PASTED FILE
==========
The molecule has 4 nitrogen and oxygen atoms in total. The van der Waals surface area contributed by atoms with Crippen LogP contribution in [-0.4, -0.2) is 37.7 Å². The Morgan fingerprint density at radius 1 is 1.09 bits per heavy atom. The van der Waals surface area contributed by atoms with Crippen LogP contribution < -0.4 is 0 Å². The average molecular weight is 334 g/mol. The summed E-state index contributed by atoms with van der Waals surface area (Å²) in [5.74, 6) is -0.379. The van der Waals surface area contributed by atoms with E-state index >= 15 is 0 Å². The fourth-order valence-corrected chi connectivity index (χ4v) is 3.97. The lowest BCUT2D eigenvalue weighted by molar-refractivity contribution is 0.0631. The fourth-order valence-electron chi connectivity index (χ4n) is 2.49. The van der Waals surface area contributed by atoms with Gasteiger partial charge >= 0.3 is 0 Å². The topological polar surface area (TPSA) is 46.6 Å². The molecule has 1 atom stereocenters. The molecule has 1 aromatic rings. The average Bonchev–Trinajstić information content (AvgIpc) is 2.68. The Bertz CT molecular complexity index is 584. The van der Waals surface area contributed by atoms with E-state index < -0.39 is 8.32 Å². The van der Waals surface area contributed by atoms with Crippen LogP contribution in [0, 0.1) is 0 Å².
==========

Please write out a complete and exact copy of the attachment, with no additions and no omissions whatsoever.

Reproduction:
The molecule has 4 nitrogen and oxygen atoms in total. The van der Waals surface area contributed by atoms with Crippen LogP contribution in [-0.4, -0.2) is 37.7 Å². The Morgan fingerprint density at radius 1 is 1.09 bits per heavy atom. The van der Waals surface area contributed by atoms with Crippen LogP contribution < -0.4 is 0 Å². The average molecular weight is 334 g/mol. The summed E-state index contributed by atoms with van der Waals surface area (Å²) in [5.74, 6) is -0.379. The van der Waals surface area contributed by atoms with E-state index >= 15 is 0 Å². The fourth-order valence-corrected chi connectivity index (χ4v) is 3.97. The lowest BCUT2D eigenvalue weighted by molar-refractivity contribution is 0.0631. The fourth-order valence-electron chi connectivity index (χ4n) is 2.49. The van der Waals surface area contributed by atoms with Gasteiger partial charge >= 0.3 is 0 Å². The topological polar surface area (TPSA) is 46.6 Å². The molecule has 1 atom stereocenters. The molecule has 1 aromatic rings. The average Bonchev–Trinajstić information content (AvgIpc) is 2.68. The Bertz CT molecular complexity index is 584. The van der Waals surface area contributed by atoms with E-state index < -0.39 is 8.32 Å². The van der Waals surface area contributed by atoms with Crippen LogP contribution in [0, 0.1) is 0 Å².